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How to Recycle Metal

Aluminum Cans for RecyclingMetal, generally, divides into two categories: aluminium and steel.

Nowadays, lots of foods and liquids (such as tuna, beans, corn, and soft drinks) are contained in cans. Depending on the content, the can is most commonly made of steel or aluminium.

An aluminium can will resist up to 90 pounds of pressure per square inch and shows no magnetic properties. Steel is commonly attracted to magnets because it’s an alloy of iron and carbon (though it can contain other elements, as well).

As junk removal professionals, at Rubbish Please we know that millions of steel-based cans are separated from other waste using large, industrial magnets. Even though steel is an alloy, for simplicity in this guide we will regard it as a metal.

How to Recycle Metal at Home

We, as individuals, are an integral part of the entire recycling process. It begins at our homes and ends at recycling plants and centres.

To do it right, there are certain steps we need to take. Even though they may sound intuitive enough, it’s a good idea to have them summarised just to make sure we don’t miss something.

Here’s how to recycle metal at home:

  1. Contact your local recycling facility. Some centres are more particular about the metals they take and the shape they are supposed to be in. If your nearest centre has more specific conditions, it’s a good idea to know about it in order to ensure you’re not wasting your time
  2. Separate steel from aluminium containers. Because of the different molecular structure, aluminium and steel have different processing procedures. For this reason they are supposed to be separate. Some recycling facilities separate them using industrial magnets, but it would really accelerate the whole process if you separate them at home. Besides, some facilities don’t accept them if they are not separate, anyway.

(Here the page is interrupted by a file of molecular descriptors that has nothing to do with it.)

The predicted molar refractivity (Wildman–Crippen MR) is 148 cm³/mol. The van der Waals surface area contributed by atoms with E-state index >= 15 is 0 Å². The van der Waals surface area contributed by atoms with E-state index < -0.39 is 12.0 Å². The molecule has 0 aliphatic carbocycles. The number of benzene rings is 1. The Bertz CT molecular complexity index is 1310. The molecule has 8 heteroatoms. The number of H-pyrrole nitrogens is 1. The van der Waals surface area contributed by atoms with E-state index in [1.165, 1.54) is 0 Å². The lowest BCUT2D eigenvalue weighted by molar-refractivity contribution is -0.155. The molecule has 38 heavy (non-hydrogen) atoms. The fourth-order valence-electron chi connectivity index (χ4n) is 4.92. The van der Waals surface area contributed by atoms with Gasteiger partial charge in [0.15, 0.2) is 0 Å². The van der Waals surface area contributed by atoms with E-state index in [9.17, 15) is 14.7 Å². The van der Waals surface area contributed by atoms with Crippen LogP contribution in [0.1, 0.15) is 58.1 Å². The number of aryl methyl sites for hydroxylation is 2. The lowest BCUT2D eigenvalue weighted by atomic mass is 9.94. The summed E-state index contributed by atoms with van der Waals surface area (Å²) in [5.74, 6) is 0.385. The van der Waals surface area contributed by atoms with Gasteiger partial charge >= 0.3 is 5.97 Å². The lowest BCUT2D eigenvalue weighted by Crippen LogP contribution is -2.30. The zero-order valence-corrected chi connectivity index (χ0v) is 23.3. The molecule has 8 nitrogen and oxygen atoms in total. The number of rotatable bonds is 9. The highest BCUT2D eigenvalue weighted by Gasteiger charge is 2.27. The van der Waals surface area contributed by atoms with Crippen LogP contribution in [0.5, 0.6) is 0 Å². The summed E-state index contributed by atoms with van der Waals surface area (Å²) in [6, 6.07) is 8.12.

3. Remove all non-recyclable fragments. This refers to plastic caps, wrappers, labels, and anything else that is not metal (different rules apply to aerosol cans; see below).
  4. Rinse the containers well. Whether we’re talking about steel food cans or aluminium beverage cans, give them a quick rinse before you deposit them for recycling. You don’t need to wash them spotless. Be careful not to cut yourself while operating them. This is a common mistake!
  5. Empty up aerosol cans. You can recycle aerosol cans, but you need to ensure that they are empty. Once that’s done, remove the cap, but do not remove the spray nozzle. Even when they are empty, aerosol cans can be dangerous due to the pressure inside. After emptying it, proceed to placing it with the steel or aluminium containers, depending on the material it’s made of.
  6. Gather bottle and jar caps made of the same material. Group bottle and jar caps together by material. Gather them in bags that won’t be easily cut.
  7. Recycle non-food cans (such as paint cans). Simply make sure that they are made from a recyclable material and empty them completely. Rinse them well and let them dry. Check with your local recycling centre if they will accept them (most facilities do).
  8. Deposit everything in a recycling bank or bring it to the recycling centre. Once you’ve done all of that, simply deposit the materials in a recycling bank or leave it in the kerbside box or bin. Alternatively, you can bring it to the centre, yourself. That’s it!

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How Is It Recycled?


  • When aluminium cans enter a recycling facility they’re sorted, shredded into small pieces, and then decoloured. These pieces are shaped into blocks, and put into a large furnace where they’re melted.
  • Next, chemicals are added into the now molten metal to improve its quality. Once that’s done the metal is poured into moulds and cooled by a curtain of water.